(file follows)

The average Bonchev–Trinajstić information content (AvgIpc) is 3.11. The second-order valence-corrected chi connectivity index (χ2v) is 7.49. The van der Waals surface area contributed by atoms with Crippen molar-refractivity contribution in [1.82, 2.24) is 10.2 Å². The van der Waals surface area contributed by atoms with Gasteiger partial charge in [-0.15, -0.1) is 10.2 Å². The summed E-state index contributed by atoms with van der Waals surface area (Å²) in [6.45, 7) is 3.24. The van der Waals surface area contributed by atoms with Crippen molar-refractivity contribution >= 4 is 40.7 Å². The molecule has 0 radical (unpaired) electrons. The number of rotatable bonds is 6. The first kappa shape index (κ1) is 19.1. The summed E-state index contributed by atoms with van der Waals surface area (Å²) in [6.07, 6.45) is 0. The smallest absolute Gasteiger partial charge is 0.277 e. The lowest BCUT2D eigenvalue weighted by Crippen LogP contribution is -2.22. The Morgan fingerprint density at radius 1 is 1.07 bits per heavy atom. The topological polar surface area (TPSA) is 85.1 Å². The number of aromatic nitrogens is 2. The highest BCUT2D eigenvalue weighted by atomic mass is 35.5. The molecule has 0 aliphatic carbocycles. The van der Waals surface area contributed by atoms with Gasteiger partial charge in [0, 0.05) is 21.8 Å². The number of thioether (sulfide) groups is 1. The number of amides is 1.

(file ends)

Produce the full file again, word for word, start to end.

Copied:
The average Bonchev–Trinajstić information content (AvgIpc) is 3.11. The second-order valence-corrected chi connectivity index (χ2v) is 7.49. The van der Waals surface area contributed by atoms with Crippen molar-refractivity contribution in [1.82, 2.24) is 10.2 Å². The van der Waals surface area contributed by atoms with Gasteiger partial charge in [-0.15, -0.1) is 10.2 Å². The summed E-state index contributed by atoms with van der Waals surface area (Å²) in [6.45, 7) is 3.24. The van der Waals surface area contributed by atoms with Crippen molar-refractivity contribution >= 4 is 40.7 Å². The molecule has 0 radical (unpaired) electrons. The number of rotatable bonds is 6. The first kappa shape index (κ1) is 19.1. The summed E-state index contributed by atoms with van der Waals surface area (Å²) in [6.07, 6.45) is 0. The smallest absolute Gasteiger partial charge is 0.277 e. The lowest BCUT2D eigenvalue weighted by Crippen LogP contribution is -2.22. The Morgan fingerprint density at radius 1 is 1.07 bits per heavy atom. The topological polar surface area (TPSA) is 85.1 Å². The number of aromatic nitrogens is 2. The highest BCUT2D eigenvalue weighted by atomic mass is 35.5. The molecule has 0 aliphatic carbocycles. The van der Waals surface area contributed by atoms with Gasteiger partial charge in [0, 0.05) is 21.8 Å². The number of thioether (sulfide) groups is 1. The number of amides is 1.